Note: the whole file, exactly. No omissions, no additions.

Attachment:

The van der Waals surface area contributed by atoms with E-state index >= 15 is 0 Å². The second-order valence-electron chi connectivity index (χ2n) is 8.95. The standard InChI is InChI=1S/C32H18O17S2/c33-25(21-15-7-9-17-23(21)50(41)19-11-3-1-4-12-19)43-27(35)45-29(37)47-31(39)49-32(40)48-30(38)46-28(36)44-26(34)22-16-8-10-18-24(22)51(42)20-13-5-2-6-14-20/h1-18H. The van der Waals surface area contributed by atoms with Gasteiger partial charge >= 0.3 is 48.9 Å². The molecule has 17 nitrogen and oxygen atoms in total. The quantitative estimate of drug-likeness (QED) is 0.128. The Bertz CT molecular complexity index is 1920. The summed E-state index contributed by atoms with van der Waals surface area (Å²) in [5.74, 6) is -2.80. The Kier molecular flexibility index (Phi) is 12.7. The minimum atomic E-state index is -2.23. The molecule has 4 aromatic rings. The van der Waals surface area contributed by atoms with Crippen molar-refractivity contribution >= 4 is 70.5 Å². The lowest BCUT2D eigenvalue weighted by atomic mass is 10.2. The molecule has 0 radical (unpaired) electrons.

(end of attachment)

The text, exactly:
The van der Waals surface area contributed by atoms with E-state index >= 15 is 0 Å². The second-order valence-electron chi connectivity index (χ2n) is 8.95. The standard InChI is InChI=1S/C32H18O17S2/c33-25(21-15-7-9-17-23(21)50(41)19-11-3-1-4-12-19)43-27(35)45-29(37)47-31(39)49-32(40)48-30(38)46-28(36)44-26(34)22-16-8-10-18-24(22)51(42)20-13-5-2-6-14-20/h1-18H. The van der Waals surface area contributed by atoms with Gasteiger partial charge >= 0.3 is 48.9 Å². The molecule has 17 nitrogen and oxygen atoms in total. The quantitative estimate of drug-likeness (QED) is 0.128. The Bertz CT molecular complexity index is 1920. The summed E-state index contributed by atoms with van der Waals surface area (Å²) in [5.74, 6) is -2.80. The Kier molecular flexibility index (Phi) is 12.7. The minimum atomic E-state index is -2.23. The molecule has 4 aromatic rings. The van der Waals surface area contributed by atoms with Crippen molar-refractivity contribution >= 4 is 70.5 Å². The lowest BCUT2D eigenvalue weighted by atomic mass is 10.2. The molecule has 0 radical (unpaired) electrons.